1. Human Biology and Medicine
  2. Stem Cells and Regenerative Medicine
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Insulin: Folding mutations suppress early beta-cell proliferation

  1. Honey Modi  Is a corresponding author
  2. James D Johnson  Is a corresponding author
  1. University of British Columbia, Canada
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Cite this article as: eLife 2018;7:e43475 doi: 10.7554/eLife.43475
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Mutations in insulin and endoplasmic reticulum stress reduce the proliferation and the maturation of beta-cells after birth.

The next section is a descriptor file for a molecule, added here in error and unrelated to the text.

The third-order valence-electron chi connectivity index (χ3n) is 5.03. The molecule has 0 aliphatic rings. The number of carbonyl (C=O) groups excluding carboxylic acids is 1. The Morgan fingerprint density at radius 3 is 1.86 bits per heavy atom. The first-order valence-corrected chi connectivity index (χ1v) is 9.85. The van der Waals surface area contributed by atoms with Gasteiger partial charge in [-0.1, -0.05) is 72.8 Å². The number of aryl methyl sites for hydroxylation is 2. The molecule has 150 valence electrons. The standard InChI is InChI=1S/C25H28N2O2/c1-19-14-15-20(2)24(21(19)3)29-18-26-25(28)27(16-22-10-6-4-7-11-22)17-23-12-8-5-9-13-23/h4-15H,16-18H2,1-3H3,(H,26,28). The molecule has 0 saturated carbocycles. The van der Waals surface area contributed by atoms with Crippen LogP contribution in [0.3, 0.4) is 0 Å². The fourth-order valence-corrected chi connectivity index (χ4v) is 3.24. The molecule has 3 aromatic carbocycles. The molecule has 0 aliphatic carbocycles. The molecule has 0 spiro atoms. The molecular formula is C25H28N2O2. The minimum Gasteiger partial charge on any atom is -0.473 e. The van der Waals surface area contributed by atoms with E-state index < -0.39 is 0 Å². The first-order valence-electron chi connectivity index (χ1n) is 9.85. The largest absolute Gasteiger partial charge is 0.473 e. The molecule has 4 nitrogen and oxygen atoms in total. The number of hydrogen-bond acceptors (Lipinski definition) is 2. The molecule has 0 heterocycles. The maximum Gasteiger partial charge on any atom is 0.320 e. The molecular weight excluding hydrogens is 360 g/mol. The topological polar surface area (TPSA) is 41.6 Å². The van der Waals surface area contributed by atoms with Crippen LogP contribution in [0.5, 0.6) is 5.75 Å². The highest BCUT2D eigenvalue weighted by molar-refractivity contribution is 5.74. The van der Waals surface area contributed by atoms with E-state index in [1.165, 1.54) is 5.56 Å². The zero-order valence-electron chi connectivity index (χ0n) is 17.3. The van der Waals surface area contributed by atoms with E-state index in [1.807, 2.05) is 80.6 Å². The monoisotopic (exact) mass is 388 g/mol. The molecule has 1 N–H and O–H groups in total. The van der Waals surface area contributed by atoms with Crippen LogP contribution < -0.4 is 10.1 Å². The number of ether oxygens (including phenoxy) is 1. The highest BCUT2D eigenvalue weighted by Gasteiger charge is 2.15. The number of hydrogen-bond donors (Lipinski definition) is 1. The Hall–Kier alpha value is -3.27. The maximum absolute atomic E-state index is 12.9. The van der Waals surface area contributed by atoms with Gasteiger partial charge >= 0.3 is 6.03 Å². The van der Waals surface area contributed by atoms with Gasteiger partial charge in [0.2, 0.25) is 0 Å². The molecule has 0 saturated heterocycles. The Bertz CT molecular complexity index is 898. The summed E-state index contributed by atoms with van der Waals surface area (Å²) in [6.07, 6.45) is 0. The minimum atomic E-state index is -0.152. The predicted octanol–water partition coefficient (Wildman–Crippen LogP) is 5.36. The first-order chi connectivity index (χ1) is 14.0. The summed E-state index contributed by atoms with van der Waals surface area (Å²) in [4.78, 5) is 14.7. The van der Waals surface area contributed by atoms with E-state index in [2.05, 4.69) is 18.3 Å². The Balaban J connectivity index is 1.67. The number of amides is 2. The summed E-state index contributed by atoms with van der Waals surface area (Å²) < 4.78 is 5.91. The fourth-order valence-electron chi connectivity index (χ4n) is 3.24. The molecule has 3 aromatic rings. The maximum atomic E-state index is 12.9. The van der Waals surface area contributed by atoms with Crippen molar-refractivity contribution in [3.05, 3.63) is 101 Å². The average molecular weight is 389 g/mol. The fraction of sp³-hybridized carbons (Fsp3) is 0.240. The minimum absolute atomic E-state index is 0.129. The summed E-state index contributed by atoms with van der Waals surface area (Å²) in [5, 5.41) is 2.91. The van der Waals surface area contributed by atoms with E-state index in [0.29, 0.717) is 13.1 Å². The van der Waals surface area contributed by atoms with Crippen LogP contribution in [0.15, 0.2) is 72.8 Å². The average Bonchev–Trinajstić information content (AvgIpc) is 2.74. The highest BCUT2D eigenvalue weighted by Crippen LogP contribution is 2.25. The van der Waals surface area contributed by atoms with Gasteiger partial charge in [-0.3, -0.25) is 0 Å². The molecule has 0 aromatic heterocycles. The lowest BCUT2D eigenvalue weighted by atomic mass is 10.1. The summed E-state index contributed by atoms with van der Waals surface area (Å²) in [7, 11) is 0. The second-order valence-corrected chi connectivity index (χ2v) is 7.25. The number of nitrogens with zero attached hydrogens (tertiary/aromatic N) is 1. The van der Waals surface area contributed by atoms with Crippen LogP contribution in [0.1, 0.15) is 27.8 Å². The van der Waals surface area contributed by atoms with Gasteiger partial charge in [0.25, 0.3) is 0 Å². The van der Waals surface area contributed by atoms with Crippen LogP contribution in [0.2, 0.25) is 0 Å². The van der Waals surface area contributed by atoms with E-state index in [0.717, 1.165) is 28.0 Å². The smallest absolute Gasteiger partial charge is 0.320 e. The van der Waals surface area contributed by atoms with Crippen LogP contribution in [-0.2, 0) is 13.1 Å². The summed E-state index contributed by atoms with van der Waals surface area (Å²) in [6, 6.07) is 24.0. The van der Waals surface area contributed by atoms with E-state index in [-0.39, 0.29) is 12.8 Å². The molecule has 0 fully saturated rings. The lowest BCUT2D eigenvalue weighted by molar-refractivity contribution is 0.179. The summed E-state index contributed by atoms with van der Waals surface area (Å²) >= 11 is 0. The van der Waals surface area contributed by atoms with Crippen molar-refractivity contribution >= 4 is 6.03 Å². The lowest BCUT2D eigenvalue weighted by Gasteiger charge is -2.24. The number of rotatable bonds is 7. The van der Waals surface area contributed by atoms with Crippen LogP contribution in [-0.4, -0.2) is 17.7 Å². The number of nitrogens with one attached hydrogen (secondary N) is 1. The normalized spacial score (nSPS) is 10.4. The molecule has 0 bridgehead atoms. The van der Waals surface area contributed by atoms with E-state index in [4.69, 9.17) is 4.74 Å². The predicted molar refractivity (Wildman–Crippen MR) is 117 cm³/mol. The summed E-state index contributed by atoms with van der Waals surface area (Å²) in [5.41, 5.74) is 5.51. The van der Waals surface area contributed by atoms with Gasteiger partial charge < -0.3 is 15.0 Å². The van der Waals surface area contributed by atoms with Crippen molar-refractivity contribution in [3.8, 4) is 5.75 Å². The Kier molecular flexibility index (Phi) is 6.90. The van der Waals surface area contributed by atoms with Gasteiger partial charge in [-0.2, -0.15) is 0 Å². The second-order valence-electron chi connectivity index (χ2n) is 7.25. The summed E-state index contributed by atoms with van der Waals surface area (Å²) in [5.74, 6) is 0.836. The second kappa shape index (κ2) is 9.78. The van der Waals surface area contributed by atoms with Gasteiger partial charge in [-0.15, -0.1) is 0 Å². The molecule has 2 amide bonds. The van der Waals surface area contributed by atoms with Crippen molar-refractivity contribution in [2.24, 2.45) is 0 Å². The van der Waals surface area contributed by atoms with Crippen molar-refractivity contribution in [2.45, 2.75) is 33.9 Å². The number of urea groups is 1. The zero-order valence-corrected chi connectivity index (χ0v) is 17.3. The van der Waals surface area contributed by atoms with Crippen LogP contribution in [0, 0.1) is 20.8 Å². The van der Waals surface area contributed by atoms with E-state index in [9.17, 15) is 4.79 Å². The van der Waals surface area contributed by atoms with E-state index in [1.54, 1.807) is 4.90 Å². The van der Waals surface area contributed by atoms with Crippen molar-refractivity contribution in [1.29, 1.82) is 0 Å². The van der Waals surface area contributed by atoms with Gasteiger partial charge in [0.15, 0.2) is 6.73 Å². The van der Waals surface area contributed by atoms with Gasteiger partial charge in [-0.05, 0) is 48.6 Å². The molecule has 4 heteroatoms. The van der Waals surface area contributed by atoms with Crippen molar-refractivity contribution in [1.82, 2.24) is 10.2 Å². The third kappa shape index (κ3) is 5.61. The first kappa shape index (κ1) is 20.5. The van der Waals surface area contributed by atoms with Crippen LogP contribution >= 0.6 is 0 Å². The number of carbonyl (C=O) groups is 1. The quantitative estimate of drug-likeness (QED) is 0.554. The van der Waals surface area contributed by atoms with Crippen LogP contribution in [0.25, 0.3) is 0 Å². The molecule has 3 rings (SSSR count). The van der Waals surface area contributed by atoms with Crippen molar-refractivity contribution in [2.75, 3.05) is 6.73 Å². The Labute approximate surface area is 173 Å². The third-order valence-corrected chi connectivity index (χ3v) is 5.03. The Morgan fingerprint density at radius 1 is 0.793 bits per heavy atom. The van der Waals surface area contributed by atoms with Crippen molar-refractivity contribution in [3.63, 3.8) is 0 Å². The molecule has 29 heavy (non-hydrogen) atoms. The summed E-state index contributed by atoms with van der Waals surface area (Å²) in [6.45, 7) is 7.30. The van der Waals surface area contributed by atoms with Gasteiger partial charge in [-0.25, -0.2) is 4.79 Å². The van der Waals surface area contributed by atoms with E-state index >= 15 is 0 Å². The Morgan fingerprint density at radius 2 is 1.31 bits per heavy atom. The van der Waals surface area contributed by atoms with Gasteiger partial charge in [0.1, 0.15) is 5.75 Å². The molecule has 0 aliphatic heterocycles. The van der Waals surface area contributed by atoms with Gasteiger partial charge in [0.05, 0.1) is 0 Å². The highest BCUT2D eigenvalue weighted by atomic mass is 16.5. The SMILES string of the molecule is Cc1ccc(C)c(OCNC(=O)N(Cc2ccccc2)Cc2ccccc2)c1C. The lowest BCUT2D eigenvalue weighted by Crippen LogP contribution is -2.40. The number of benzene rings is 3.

(A) The post-natal period (pink) is a unique time window when beta-cells proliferate robustly (blue line) and insulin production (green line) increases (Gregg et al., 2012; Henquin and Nenquin, 2016). After that short pre-weaning period, the proliferation rate drops and the production of insulin stabilizes. (B) When mutations cause insulin to misfold, the genes in an ER stress pathway known as the unfolded protein response are upregulated (green arrow). These mutations also lead to key beta-cell transcription factors being down-regulated, which impairs the maturation of the beta-cells. Meanwhile, the down-regulation of the mTORC1 pathway also leads to a reduction in the number of functional beta-cells (red arrows). Beta-cell stressors can increase the levels of misfolded insulin (orange arrow), while interventions could therapeutically reduce the levels of misfolded insulin (purple inhibitory arrow).

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